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The Potential for Check Reduction Using Surface CoatingsAuthor(s): Raymond M. Rice; Eugene M. Wengert; J.G. Schroeder
Source: Forest Products Journal. 39(10): 17-23.
Publication Series: Miscellaneous Publication
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DescriptionSurface checking in red oak causes considerable loss in lumber that is used in the furniture and flooring industry. In this series of experiments, a surface coating was applied to unseasoned, presurfaced red oak lumber in order to restrict the moisture loss from the surface to test the hypothesis that a reduction in the rate of surface moisture loss would reduce surface checking. Restricting the surface moisture loss prevents the formation of steep moisture gradients and attendant differential stresses that result in surface checking. A variety of coatings were tested using steady-state diffusion methods and small sample drying before choosing a polyvinyl acetate compound for drying tests with full-sized lumber. Three, 500 BF lumber drying tests were performed using varying amounts of coated and uncoated lumber. Two of the tests indicated that a coating is effective in reducing surface checking. The third test in which many of the surfaces were dry before the coating was applied, produced more checking in the coated than in the uncoated lumber. Although the results are preliminary the coating technique appears to be a potentially viable method of reducing surface checking if the coating is applied to very green lumber.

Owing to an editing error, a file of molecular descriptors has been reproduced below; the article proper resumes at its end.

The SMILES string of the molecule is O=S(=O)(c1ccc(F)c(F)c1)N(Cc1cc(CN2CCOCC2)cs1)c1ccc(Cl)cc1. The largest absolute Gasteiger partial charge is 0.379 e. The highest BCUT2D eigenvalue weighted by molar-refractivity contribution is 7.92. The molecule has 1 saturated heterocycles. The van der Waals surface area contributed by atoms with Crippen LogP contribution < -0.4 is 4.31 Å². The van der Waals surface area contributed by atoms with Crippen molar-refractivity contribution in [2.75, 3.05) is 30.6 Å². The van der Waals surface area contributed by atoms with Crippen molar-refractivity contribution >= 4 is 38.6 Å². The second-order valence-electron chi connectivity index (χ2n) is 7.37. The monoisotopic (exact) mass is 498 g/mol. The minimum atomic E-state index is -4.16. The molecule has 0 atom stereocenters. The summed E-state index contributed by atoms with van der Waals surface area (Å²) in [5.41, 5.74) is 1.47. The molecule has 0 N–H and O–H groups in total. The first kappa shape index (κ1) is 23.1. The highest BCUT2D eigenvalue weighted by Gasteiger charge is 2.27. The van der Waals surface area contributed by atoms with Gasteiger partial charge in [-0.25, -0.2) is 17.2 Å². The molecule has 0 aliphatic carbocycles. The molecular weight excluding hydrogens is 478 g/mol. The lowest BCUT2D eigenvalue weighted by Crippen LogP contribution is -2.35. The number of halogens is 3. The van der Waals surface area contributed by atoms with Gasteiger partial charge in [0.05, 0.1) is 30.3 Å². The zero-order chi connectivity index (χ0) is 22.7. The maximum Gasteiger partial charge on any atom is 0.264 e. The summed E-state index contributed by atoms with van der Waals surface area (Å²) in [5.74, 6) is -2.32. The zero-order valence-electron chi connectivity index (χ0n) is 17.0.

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CitationRice, Raymond M.; Wengert, Eugene M.; Schroeder, J.G. 1988. The Potential for Check Reduction Using Surface Coatings. Forest Products Journal. 39(10): 17-23.
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